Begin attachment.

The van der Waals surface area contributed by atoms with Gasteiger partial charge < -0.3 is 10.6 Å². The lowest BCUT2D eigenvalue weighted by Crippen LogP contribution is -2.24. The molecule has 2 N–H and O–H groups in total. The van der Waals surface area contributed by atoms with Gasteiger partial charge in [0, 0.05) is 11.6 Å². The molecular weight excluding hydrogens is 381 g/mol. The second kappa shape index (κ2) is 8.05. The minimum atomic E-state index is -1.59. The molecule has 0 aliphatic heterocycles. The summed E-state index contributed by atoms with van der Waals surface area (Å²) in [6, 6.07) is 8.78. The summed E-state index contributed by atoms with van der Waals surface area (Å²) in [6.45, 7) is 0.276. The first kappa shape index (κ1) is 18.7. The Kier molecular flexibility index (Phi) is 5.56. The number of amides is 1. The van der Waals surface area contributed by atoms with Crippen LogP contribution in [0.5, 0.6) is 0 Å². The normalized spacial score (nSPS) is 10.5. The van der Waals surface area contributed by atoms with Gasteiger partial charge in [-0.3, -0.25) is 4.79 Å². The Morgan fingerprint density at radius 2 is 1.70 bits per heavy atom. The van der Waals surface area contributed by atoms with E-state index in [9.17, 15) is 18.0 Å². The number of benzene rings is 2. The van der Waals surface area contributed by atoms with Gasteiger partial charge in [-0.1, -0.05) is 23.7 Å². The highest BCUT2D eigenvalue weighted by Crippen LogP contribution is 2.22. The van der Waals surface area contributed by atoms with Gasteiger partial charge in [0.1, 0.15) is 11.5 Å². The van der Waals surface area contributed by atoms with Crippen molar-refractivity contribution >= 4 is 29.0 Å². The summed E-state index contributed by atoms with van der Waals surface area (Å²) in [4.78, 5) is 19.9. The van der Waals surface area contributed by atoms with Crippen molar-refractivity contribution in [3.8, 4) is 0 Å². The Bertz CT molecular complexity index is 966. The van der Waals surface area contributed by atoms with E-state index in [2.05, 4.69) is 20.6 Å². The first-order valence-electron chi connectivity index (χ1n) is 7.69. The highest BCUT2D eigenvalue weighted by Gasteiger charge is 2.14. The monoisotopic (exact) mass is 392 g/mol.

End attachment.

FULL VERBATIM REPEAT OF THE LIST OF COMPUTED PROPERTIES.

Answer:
The van der Waals surface area contributed by atoms with Gasteiger partial charge < -0.3 is 10.6 Å². The lowest BCUT2D eigenvalue weighted by Crippen LogP contribution is -2.24. The molecule has 2 N–H and O–H groups in total. The van der Waals surface area contributed by atoms with Gasteiger partial charge in [0, 0.05) is 11.6 Å². The molecular weight excluding hydrogens is 381 g/mol. The second kappa shape index (κ2) is 8.05. The minimum atomic E-state index is -1.59. The molecule has 0 aliphatic heterocycles. The summed E-state index contributed by atoms with van der Waals surface area (Å²) in [6, 6.07) is 8.78. The summed E-state index contributed by atoms with van der Waals surface area (Å²) in [6.45, 7) is 0.276. The first kappa shape index (κ1) is 18.7. The Kier molecular flexibility index (Phi) is 5.56. The number of amides is 1. The van der Waals surface area contributed by atoms with Crippen LogP contribution in [0.5, 0.6) is 0 Å². The normalized spacial score (nSPS) is 10.5. The van der Waals surface area contributed by atoms with Gasteiger partial charge in [-0.3, -0.25) is 4.79 Å². The Morgan fingerprint density at radius 2 is 1.70 bits per heavy atom. The van der Waals surface area contributed by atoms with E-state index in [9.17, 15) is 18.0 Å². The number of benzene rings is 2. The van der Waals surface area contributed by atoms with Gasteiger partial charge in [-0.1, -0.05) is 23.7 Å². The highest BCUT2D eigenvalue weighted by Crippen LogP contribution is 2.22. The van der Waals surface area contributed by atoms with Gasteiger partial charge in [0.1, 0.15) is 11.5 Å². The van der Waals surface area contributed by atoms with Crippen molar-refractivity contribution >= 4 is 29.0 Å². The summed E-state index contributed by atoms with van der Waals surface area (Å²) in [4.78, 5) is 19.9. The van der Waals surface area contributed by atoms with Crippen molar-refractivity contribution in [3.8, 4) is 0 Å². The Bertz CT molecular complexity index is 966. The van der Waals surface area contributed by atoms with E-state index in [2.05, 4.69) is 20.6 Å². The first-order valence-electron chi connectivity index (χ1n) is 7.69. The highest BCUT2D eigenvalue weighted by Gasteiger charge is 2.14. The monoisotopic (exact) mass is 392 g/mol.